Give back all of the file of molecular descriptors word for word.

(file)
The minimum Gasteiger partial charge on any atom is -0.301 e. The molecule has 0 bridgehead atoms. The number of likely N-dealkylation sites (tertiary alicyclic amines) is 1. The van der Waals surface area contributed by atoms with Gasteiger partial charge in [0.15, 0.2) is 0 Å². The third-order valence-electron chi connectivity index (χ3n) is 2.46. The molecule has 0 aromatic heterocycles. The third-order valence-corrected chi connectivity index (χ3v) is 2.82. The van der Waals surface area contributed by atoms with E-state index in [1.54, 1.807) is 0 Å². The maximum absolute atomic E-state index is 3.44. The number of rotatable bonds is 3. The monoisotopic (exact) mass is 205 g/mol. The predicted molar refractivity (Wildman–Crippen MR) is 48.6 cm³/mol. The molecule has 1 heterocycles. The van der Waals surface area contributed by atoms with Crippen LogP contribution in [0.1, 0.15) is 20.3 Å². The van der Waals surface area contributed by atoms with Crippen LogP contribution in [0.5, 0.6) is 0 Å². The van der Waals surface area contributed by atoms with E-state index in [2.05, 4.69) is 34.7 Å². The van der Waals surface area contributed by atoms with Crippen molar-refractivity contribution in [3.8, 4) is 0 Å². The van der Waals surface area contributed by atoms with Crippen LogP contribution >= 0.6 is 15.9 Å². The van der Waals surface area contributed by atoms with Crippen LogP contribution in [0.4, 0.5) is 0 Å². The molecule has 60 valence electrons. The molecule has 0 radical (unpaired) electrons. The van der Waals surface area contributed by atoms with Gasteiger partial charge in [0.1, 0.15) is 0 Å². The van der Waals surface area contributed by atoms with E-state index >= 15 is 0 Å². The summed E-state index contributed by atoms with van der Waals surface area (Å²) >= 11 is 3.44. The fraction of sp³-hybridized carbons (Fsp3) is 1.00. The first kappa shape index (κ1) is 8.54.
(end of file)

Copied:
The minimum Gasteiger partial charge on any atom is -0.301 e. The molecule has 0 bridgehead atoms. The number of likely N-dealkylation sites (tertiary alicyclic amines) is 1. The van der Waals surface area contributed by atoms with Gasteiger partial charge in [0.15, 0.2) is 0 Å². The third-order valence-electron chi connectivity index (χ3n) is 2.46. The molecule has 0 aromatic heterocycles. The third-order valence-corrected chi connectivity index (χ3v) is 2.82. The van der Waals surface area contributed by atoms with E-state index in [1.54, 1.807) is 0 Å². The maximum absolute atomic E-state index is 3.44. The number of rotatable bonds is 3. The monoisotopic (exact) mass is 205 g/mol. The predicted molar refractivity (Wildman–Crippen MR) is 48.6 cm³/mol. The molecule has 1 heterocycles. The van der Waals surface area contributed by atoms with Crippen LogP contribution in [0.1, 0.15) is 20.3 Å². The van der Waals surface area contributed by atoms with Crippen LogP contribution in [0.5, 0.6) is 0 Å². The van der Waals surface area contributed by atoms with E-state index in [2.05, 4.69) is 34.7 Å². The van der Waals surface area contributed by atoms with Crippen molar-refractivity contribution in [3.8, 4) is 0 Å². The van der Waals surface area contributed by atoms with Crippen LogP contribution >= 0.6 is 15.9 Å². The van der Waals surface area contributed by atoms with Crippen LogP contribution in [0.4, 0.5) is 0 Å². The molecule has 60 valence electrons. The molecule has 0 radical (unpaired) electrons. The van der Waals surface area contributed by atoms with Gasteiger partial charge in [0.1, 0.15) is 0 Å². The van der Waals surface area contributed by atoms with E-state index >= 15 is 0 Å². The summed E-state index contributed by atoms with van der Waals surface area (Å²) >= 11 is 3.44. The fraction of sp³-hybridized carbons (Fsp3) is 1.00. The first kappa shape index (κ1) is 8.54.